This objectification – which considers beauty to be nothing more than a quality given a priori, instead of a discovery, unveiling itself – does not involve a concept of ‘absolute’ beauty, although that is always naïvely implied, but rather the great phenomenon of mass-culture, the aesthetic revolution of our time: the concept of taste.
We commonly judge as ‘beautiful’ that which adequately corresponds to a model, or matches a model, or tries to create a new one. In a time in which information sharing and globalization – in terms of a planetary resonance of events and socio- cultural phenomena – represent the absolute normality, the concept of taste becomes social, shared, oscillatory and surprisingly complex. In fact, in spite of the enormous number of factors, taste is usually unbelievably aligned: it is usually common.
 Under some aspects, like the economy’s fate is determined by the ‘market’, the concept of beauty stands in a context which sets its value, in the terms of a taste that is constantly redefined. In this sense our taste is plebeian, properly in the acceptation of communis. Taste becomes beauty in its own correspondence. It is, according to Gadamer 3, a moment of social generalization, which creates rules for everyone’s behavior and – following the paradigm of fashion – rendering beauty a social dependence.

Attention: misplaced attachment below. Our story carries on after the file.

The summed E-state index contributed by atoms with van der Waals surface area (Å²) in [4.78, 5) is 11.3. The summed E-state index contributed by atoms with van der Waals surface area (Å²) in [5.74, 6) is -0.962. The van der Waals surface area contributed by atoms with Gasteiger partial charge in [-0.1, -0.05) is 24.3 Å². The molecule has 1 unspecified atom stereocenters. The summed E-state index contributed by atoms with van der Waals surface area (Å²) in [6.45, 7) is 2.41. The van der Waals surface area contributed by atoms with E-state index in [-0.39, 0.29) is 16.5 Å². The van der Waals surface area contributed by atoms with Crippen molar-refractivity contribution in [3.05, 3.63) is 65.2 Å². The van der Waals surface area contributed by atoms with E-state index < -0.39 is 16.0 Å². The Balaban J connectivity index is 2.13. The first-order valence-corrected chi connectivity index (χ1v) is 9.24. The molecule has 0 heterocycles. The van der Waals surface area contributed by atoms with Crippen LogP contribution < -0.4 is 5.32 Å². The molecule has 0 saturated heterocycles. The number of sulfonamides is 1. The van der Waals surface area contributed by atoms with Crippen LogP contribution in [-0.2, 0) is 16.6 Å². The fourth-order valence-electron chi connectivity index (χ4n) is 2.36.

Historically, taste corresponds to the consent of an ideal community, and the revolution of our age has been to make this community potentially boundless. We cannot say that it is a democratic system, in an egalitarian sense, but rather a form of fluid interdependence between social generalization and its own canonization.
 This concept of contemporary beauty can be seen in design, fashion, advertising, corresponding to the general model, while at the same time contributing to its creation. Consider the case of ‘timeless beauty’ in design objects. These are always iconic creations, representative of a probably perfect concurrence to an ideal model of beauty, at a precise moment of time 4. This model, in every ‘new époque’, (we are talking about periods of some decades) retraces its own aesthetic definition in new taste relationship with the present.

Is there really a difference?